Your eyes open slowly.
You’re in a dim room, lit only by a hanging lightbulb above your head. There’s a metallic taste in your mouth. You blink a few times to regain your vision, and realise your hands are bound.
A dark, shadowy figure sits behind a desk.
“Who are you?” you manage to say, your throat dry.
A shake of the head, and the figure reaches forward, switching on a lamp. Their face is illuminated. You gasp.
It’s your client!
“I know everything,” they say coldly.
Your heart beats faster. “What do you mean?”
“I know… you’re a subcontractor.”
Your stomach flips. No. This can’t be. How did they find out? You used the fake email account. Everyone’s referred to you as their colleague. You did everything right. You’re even on the company website as “Lead Developer”. Did you mess up? Say the wrong company name on the phone? No, you were careful. It can’t be!
“I don’t -”
“I know the truth!” they say, louder.
“Maybe you should speak to my colleague -”
They bang their fists on the table.
“Tell me who you work for!”
So, who do you work for?
A common practice in “full service” agencies is to advertise a wide array of digital services, outsourcing some of these to external contractors, while still claiming that all of their work is done in-house by permanent staff.
This comes from the belief that the client a) wants one agency to do everything for them, rather than working with multiple partners and b) wants everything to be done in-house at that agency.
Revealing that the latter isn’t true is just seen as too big a risk to many agencies. If they work with someone else for their copywriting, or their PPC, or their graphic design, what if the client likes them better and moves away?
“Hi, I’m Tom from [insert name of company I don’t work for]”
I’ve seen this in many forms, at all levels, over the years, from speaking to agency owners to working as a Junior Developer.
Having to call up a client of your client and pretend that you’re actually calling from their provider (your client), because they don’t know that their provider is actually subcontracting the work to you.
Having to email your client’s client from a fake email address, signing off as an in-house “Senior Web Developer” when “Junior Web Developer at Outsourced Agency” is more accurate.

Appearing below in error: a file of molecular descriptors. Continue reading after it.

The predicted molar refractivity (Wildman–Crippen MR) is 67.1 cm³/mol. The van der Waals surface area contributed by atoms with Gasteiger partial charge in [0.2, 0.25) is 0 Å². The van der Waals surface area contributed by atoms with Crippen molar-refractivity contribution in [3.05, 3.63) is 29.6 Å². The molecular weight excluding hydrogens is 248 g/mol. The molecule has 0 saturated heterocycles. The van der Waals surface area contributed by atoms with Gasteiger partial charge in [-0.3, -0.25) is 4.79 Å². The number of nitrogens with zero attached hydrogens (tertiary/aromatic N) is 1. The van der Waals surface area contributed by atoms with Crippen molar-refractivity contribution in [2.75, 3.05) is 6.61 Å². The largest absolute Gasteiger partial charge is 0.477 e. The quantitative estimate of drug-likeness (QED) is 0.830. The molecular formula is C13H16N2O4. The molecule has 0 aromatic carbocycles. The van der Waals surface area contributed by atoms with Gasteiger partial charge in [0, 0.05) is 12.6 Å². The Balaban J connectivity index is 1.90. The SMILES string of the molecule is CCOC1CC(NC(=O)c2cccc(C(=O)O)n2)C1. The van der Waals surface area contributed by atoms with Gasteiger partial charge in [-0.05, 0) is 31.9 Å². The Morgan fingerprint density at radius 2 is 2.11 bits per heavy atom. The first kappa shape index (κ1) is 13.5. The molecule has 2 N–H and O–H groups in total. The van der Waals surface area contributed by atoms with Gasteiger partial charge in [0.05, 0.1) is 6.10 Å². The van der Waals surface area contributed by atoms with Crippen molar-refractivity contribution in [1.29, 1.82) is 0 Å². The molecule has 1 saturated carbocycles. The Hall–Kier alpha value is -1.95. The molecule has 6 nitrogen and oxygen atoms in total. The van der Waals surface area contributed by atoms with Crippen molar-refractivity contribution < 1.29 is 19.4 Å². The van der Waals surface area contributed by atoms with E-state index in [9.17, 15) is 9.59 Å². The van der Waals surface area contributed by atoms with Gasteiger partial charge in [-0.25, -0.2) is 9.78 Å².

When your client calls in their client for a meeting, and needs some technical expertise present. So you end up sitting in, meeting people in person, and while not actually giving any outright false information in the meeting, lying by omission and misdirection.
Because you know this person thinks you are a colleague of the 3 others in the room, when in fact you don’t know any of them.
Say yes now, find a solution later
Full service agencies simply hate to admit that they don’t provide a service, to lose out on business, and therefore say yes to any client request. Logo design and branding? Yes. Animation? Yes. Copywriting? Yes. Press releases? Of course we can help.
We do everything.
Just say yes and find a solution later.
Why is this bad?
Subcontracting is not inherently bad. Neither is saying yes to new business, even if it’s outside of your current expertise. Neither is marketing yourself as knowledgeable, capable and willing.
What is important, though, is how you share this with the client.
It’s bad to subcontract while pretending you’re not. It’s bad to take on work where you have zero experience, farm it all out to someone else, while taking a big cut of the fee. It’s bad to explicitly say you have in-house experience in something when you don’t.
Talk about risky
Aside from just being dishonest, the amount of risk this holds is way more than you should be comfortable with as an agency owner.
I can’t tell you the amount of times those projects I worked on were completely derailed by external contractors who went AWOL mid-way through, or suddenly went down to only having an hour available per week, or who, turned out, simply couldn’t do what they said they could.
When this happens, since there’s no in-house expertise, you’re left with a team wholly unqualified to deliver on the client’s expectations. Oh, and the project is delayed by this point so we need a new solution ASAP.